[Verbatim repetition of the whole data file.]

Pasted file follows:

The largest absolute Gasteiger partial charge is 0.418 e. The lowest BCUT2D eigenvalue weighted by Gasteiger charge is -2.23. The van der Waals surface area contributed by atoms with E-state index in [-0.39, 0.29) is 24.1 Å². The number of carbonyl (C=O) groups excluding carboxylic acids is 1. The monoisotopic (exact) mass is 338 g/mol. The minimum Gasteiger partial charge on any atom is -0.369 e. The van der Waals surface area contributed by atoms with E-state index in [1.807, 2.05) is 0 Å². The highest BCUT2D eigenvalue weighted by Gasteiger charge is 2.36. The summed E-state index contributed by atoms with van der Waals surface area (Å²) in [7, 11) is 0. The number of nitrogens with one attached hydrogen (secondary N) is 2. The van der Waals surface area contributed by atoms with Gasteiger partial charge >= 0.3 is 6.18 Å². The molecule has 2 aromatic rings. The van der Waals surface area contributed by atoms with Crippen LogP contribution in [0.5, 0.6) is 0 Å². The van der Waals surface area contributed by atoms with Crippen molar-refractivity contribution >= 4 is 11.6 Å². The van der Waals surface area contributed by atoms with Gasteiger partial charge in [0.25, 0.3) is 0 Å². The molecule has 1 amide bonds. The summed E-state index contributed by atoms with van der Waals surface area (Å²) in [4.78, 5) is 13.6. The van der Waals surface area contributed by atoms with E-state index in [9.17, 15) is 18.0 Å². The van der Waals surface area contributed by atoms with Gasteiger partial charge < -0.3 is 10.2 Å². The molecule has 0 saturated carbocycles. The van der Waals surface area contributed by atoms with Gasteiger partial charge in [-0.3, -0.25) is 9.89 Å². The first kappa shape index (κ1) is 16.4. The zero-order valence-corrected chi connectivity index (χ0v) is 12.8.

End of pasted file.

The largest absolute Gasteiger partial charge is 0.418 e. The lowest BCUT2D eigenvalue weighted by Gasteiger charge is -2.23. The van der Waals surface area contributed by atoms with E-state index in [-0.39, 0.29) is 24.1 Å². The number of carbonyl (C=O) groups excluding carboxylic acids is 1. The monoisotopic (exact) mass is 338 g/mol. The minimum Gasteiger partial charge on any atom is -0.369 e. The van der Waals surface area contributed by atoms with E-state index in [1.807, 2.05) is 0 Å². The highest BCUT2D eigenvalue weighted by Gasteiger charge is 2.36. The summed E-state index contributed by atoms with van der Waals surface area (Å²) in [7, 11) is 0. The number of nitrogens with one attached hydrogen (secondary N) is 2. The van der Waals surface area contributed by atoms with Gasteiger partial charge >= 0.3 is 6.18 Å². The molecule has 2 aromatic rings. The van der Waals surface area contributed by atoms with Crippen LogP contribution in [0.5, 0.6) is 0 Å². The van der Waals surface area contributed by atoms with Crippen molar-refractivity contribution >= 4 is 11.6 Å². The van der Waals surface area contributed by atoms with Gasteiger partial charge in [0.25, 0.3) is 0 Å². The molecule has 1 amide bonds. The summed E-state index contributed by atoms with van der Waals surface area (Å²) in [4.78, 5) is 13.6. The van der Waals surface area contributed by atoms with E-state index in [9.17, 15) is 18.0 Å². The van der Waals surface area contributed by atoms with Gasteiger partial charge < -0.3 is 10.2 Å². The molecule has 0 saturated carbocycles. The van der Waals surface area contributed by atoms with Gasteiger partial charge in [-0.3, -0.25) is 9.89 Å². The first kappa shape index (κ1) is 16.4. The zero-order valence-corrected chi connectivity index (χ0v) is 12.8.